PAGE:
An Example

Let’s look at our stereotypical John and Jane Doe for a helpful example.  Both are 30 years old and they have two children.  John makes $50,000 per year and they just bought a house for $200,000 with a $150,000 mortgage.  Jane worked previously but quit to care for their children full time.  They expect to send their children, ages 5 and 7, to college when they turn 18 and expect to pay $40,000 per year per child.  The college expenses are equivalent to $170,000 today discounting for a 6% rate of return on invested funds.  Between credit cards and auto loans, the family owes another $20,000.

So far, the Does have $170,000 in debts and $170,000 in future education liabilities for a total need of $340,000.  Additionally, while John makes $50,000, the family believes that if John passed, Jane could work part-time while still caring for the children and live off of $35,000 per year from insurance proceeds until both children have left for college, 13 years from now, after which she will be able to support herself.  $35,000 for 13 years equals $455,000.  If we adjust for 3% inflation, Jane will need $50,000 in that 13th year to maintain an equivalent living standard, making the total need equal to $550,000.

Add $550,000 in income needs to the previously mentioned $340,000 plus $20,000 for final expenses and we arrive at a need for a $910,000 insurance policy on John with Jane as the beneficiary.  But what if Jane passes instead of John?  While she brings in no income, she contributes immense value to the family in caring for the home and the children.  Valuing her contribution in monetary terms can be difficult, though.  We can look at the costs of daycare when school isn’t in session and the cost of after-school care when it is in session.  Also, how much do Jane’s efforts contribute to John’s earnings power?  If he has to divert time and energy from his employment, could his income potential suffer?  We can use estimates from John and Jane along with information on local daycare costs to develop a potential benefit amount for Jane’s life insurance policy.  Let’s say we calculate this value as the equivalent of $20,000 per year until both children have left for college.  Adjusting for 3% inflation, the benefit would need to be $315,000.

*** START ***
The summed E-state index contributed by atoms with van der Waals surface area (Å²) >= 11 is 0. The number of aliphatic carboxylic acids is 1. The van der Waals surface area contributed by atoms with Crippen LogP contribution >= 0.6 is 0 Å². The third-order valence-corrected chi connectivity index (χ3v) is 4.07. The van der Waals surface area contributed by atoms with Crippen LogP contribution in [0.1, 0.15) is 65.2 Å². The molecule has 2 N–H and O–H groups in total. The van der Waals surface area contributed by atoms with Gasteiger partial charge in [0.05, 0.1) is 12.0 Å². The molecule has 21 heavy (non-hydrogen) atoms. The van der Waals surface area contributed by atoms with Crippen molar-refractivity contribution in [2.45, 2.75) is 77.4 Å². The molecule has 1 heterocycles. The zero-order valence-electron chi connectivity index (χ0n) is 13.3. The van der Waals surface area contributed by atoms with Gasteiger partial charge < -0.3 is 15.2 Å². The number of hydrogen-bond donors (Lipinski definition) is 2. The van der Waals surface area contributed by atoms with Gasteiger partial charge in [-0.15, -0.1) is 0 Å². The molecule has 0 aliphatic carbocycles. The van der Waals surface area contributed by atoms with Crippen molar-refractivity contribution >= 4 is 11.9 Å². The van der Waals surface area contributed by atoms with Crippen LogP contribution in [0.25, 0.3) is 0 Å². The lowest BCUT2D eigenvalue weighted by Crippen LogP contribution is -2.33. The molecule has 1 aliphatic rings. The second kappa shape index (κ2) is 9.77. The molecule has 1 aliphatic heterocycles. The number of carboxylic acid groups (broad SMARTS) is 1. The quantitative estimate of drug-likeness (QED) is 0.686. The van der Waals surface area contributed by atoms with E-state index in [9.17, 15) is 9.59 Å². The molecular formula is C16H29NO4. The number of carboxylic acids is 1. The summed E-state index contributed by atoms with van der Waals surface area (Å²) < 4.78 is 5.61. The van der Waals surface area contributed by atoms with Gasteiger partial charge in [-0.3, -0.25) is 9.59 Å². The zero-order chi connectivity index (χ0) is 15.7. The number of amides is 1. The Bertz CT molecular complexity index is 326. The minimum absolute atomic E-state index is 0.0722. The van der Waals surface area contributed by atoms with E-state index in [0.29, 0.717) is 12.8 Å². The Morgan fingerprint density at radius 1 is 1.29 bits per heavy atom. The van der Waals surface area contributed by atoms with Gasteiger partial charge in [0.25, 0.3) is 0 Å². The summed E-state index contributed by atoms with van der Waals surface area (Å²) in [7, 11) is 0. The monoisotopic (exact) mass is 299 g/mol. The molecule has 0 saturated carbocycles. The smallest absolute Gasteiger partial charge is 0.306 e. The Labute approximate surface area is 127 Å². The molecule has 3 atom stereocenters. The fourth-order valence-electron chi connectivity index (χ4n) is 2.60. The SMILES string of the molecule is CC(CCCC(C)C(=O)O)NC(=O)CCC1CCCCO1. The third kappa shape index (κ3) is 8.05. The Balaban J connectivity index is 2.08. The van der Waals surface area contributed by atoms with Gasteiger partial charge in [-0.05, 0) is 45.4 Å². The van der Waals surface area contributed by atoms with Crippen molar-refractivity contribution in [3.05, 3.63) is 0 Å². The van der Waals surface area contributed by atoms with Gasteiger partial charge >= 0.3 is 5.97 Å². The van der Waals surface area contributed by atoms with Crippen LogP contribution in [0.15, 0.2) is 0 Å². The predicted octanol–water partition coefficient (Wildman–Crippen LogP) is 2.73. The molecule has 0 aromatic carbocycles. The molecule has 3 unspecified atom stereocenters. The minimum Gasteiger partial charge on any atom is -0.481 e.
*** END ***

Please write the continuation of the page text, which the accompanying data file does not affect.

We can proceed from that point or also add some of the family’s other obligations Jane’s policy, such as debts or the cost of college education.  Let’s assume that the weight of funding those obligations falls to John’s future income.  As a result, John would get a $910,000 policy and Jane a $315,000 policy with each other as beneficiaries.

Structuring the Policies

So far, we have answered the question of how much John and Jane Doe need in life insurance.  Unfortunately, even with my straightforward example, too many additional considerations exist to describe each one.  I will cover a couple of examples, though.  Term life insurance, which I explained in Part 1, is both the least expensive form of insurance and is available for varying lengths of time.